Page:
Australia-China Creative Industries By 2013 delegates Timothy Coghlan, Isabelle Kingshott and Chloe Qiu
After an intensive week of seminars, speeches and sessions on issues ranging from security and the environment to global trade and politics, the final topic for discussion at the 2013 Australia-China Youth Dialogue (ACYD) was that of Australia-China creative industries. Speakers included Leslie Always, Director of Arts at Asialink, Greame Lewsey, CEO of the Melbourne Fashion Festival, Paul Lacy, Co-Founder and CEO of Kikki-K, and Michell Guo, Business Development Manager with Hassell (Architect) Studio in Beijing.
The creative industries inspire ideas of passion and pizzazz, and each speaker proved passionate about their discipline by bringing the atmosphere to life with videos and visuals from fashion, retail and architecture. But this is not to say that the business of creative industries should not be taken seriously. On the contrary, creative industries transact billions of dollars annually and are predicted to be a major growth sector in Australia-China economic growth.
As the Chinese economy matures, hundreds of millions of its citizens continue to urbanise and swell the ranks of its middle class. As its cities increase in size and become more international, China’s demand for creative lifestyle products such as fashion, furniture and stationary, in addition to services such as architecture and design, will increase dramatically. These are spaces in which Australia excels and that our innovative and easy-going culture excels, giving Australia a unique design perspective that is both highly regarded in and complimentary to China.
There are significant opportunities for Australia to form effective partnerships with China based on creative industries and exchanges well into the future\.
An obvious opportunity for Australian creative sector retailers in China is where existing domestic stores lack ‘personality’ and have not kept up with the pace of leading international brands’ store designs and customer-focused experiences.
As Hong Kong-based ACYD delegate Chloe Qiu points out, this means that the timing is ripe for independent creative brands to move into China, especially those who excel at creating unique in-store experiences. Kikki.K is one such Australian brand whose chic stationary products, with the increasingly sophisticated and artistic tastes of Chinese consumers, have a large potential in Chinese markets .
Beijing-based ACYD delegate and retail store expert Timothy Coghlan knows all too well that setting up physical store networks across first- and second-tier cities in China is a vital means to establishing a brand presence in China. Now another increasingly important element to retail in China is online sales. With China predicted to become the world’s largest e-commerce market by 2015, international and domestic retailers with current or future operations in China cannot afford to ignore this growing opportunity.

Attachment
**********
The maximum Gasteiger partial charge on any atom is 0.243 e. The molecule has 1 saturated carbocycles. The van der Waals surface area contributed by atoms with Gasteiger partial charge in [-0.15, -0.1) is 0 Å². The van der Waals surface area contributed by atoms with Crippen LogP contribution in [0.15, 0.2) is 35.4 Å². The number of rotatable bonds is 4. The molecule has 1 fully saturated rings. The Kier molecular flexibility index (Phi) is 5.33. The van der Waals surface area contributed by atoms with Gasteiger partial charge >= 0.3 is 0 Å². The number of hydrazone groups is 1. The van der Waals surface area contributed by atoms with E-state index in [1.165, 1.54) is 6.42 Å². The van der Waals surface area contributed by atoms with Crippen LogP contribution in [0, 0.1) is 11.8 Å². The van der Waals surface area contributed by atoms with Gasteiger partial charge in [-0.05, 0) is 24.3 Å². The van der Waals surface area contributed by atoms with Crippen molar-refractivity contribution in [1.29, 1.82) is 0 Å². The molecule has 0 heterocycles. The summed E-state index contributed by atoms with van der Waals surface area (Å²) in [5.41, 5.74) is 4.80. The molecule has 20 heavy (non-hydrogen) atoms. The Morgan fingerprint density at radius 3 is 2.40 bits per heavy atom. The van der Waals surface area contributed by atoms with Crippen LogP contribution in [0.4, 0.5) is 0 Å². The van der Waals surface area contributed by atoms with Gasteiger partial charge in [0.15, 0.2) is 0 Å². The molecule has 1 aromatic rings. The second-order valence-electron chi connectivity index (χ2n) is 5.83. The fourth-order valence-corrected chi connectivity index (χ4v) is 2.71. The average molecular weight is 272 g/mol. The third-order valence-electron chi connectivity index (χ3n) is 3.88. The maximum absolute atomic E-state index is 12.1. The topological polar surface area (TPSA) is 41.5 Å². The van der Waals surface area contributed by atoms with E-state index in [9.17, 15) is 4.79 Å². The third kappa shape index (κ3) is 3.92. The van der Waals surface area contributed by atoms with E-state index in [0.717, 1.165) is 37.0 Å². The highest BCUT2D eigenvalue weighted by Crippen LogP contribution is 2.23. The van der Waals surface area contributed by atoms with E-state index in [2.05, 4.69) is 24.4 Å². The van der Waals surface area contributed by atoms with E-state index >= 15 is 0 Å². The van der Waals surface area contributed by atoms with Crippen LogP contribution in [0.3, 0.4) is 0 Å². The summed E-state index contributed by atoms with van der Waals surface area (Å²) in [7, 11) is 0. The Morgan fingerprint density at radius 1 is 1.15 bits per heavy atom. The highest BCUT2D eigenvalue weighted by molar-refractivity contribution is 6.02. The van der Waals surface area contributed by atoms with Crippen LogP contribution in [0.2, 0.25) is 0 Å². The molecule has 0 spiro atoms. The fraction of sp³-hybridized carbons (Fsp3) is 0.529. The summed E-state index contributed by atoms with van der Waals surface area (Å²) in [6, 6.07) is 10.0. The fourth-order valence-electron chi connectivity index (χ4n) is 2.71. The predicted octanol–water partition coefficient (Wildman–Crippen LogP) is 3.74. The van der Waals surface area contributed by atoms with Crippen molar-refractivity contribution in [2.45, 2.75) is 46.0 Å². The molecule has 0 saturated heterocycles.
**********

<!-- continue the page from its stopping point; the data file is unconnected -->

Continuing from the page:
Whilst the lure and potential of China’s creative industry market is huge, tapping into this market does not come without its challenges. In her presentation to the ACYD, Asialink Arts Director Leslie Alway related her experience in setting up creative programs and exchanges between Australia and China. Often these programs were not-for-profit, or set up by independent artists, designers and organisations that depended upon sponsors and funding to establish and continue their projects. While these projects were of great merit and led to fantastic outcomes, it was not always clear from the get-go what the tangible outcomes would be and without knowing upfront the measurable KPIs, subsequent fundraising has proved difficult.
On the retail front, challenges persist with Australian brands entering the Chinese market. Australian companies must be cognisant of the need to select a fortuitous Chinese brand name and beware of the somewhat lax trademark laws and regulations operating in China. China runs on a ‘first-to-file’ system for trademark registration, and knowing how ‘creative’ the Chinese market can be at reinterpreting and copying things, any Australian company or brand looking to sell its products, designs, technology or ideas on or offline in China should first consult a lawyer with IP or trademark protection expertise. Armed with the correct trademark registration, brands can easily take down counterfeits sold across major online platforms such as Taobao, TMall or JD.com.
There are also challenges for creative industries in ensuring manufacturing standards and equitable labour practices are maintained throughout their China operations. Historically, many Australian companies have sourced products from China due to cheaper labour and manufacturing costs, but they must not just consider China as a country from which they can ‘save a few bucks’, as this will not lead to positive long-term trading relationship.
If Australia-China creative industries are to be genuinely collaborative, and if companies are to form meaningful partnerships into the future, it is necessary for Australian companies to enter into bilateral agreements that are ethical and abide by both Australian and Chinese laws. Overall, while challenges exist, the future looks bright for Australian creative related business looking to do business in China.